The interactive map below shows how federal contract dollars are concentrated in the nation’s 369 metro areas. At the top of the list is the Pascagoula, MS, a small metro area with businesses employing about 55,000 people. Pascagoula is home to naval shipbuilding giant Ingalls Shipbuilding, which was founded there on the banks of the Pascagoula River in 1938. Ingalls is one of Mississippi’s largest employers. Over the past three years, federal contract spending has averaged $3 billion a year in Pascagoula. That’s more than $54,000 federal dollars spent locally for each job in the metro area.
Will sequestration happen? That remains to be seen. It’s safe to say federal spending will be reduced in the future, perhaps with a bit more surgical precision than sequestration mandates. Regions should understand their exposure as it relates to these issues and be prepared to support businesses (and employees) who could be impacted.
You can download the full list here.
The Top 10 Metros Area by Federal Contract Concentration
Pascagoula, MS MSA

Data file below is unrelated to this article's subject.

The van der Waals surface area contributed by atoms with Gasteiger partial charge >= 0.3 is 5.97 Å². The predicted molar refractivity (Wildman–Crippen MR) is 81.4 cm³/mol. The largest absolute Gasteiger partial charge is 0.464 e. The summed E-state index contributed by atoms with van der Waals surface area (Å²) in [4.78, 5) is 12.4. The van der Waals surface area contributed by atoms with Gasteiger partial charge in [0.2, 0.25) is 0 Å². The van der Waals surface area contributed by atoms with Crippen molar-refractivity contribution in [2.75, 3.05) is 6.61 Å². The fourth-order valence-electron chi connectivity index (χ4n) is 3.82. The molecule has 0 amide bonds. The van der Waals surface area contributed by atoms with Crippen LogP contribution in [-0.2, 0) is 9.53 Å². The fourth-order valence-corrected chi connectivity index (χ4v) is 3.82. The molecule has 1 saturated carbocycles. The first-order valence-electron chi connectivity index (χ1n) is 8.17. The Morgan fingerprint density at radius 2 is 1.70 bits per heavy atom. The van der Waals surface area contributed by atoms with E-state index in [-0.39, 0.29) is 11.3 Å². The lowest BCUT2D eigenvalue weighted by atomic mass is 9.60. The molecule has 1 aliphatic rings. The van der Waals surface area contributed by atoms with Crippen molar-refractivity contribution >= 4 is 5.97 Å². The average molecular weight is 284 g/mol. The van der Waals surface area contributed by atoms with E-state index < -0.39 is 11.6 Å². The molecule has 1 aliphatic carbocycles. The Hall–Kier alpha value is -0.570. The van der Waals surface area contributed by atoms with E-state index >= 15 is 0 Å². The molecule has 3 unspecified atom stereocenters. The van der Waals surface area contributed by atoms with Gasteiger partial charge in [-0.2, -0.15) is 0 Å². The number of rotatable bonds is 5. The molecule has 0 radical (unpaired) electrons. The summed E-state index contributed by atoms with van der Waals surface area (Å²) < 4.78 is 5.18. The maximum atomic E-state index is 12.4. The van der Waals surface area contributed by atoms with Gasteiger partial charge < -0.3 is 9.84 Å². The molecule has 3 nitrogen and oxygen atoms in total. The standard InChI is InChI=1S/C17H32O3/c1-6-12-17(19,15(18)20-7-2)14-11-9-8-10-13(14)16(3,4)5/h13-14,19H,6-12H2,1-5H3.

Oshkosh-Neenah, WI MSA
Huntsville, AL MSA
Norwich-New London, CT MSA
Amarillo, TX MSA
Kennewick-Richland-Pasco, WA MSA
Idaho Falls, ID MSA
Washington-Arlington-Alexandria, DC-VA-MD-WV MSA
Jacksonville, NC MSA
Hinesville-Fort Stewart, GA MSA
Each of Ohio’s nine target industries added employment1 in 2012 and five
of the nine sectors posted job growth far stronger than Ohio’s overall job growth
of 1.8% during the year. Target industry job gains were led by Ohio’s BioHealth
sector, which mostly comprises pharmaceutical and medical equipment manufacturing,
posting 14.1% year-over-year growth in the fourth quarter of 2012. The Energy sector
also saw strong gains, due in large part to the development of Ohio’s shale gas
reserves. What is especially impressive about the job gains in the BioHealth and
Energy sectors is that these are two target industries where Ohio is only beginning
to develop a competitive cluster—as gauged by the state’s location quotient.
Q4-2011 - Q4-2012
Average Annual Wages
Ohio - BioHealth
Ohio - Energy
Ohio - Food Processing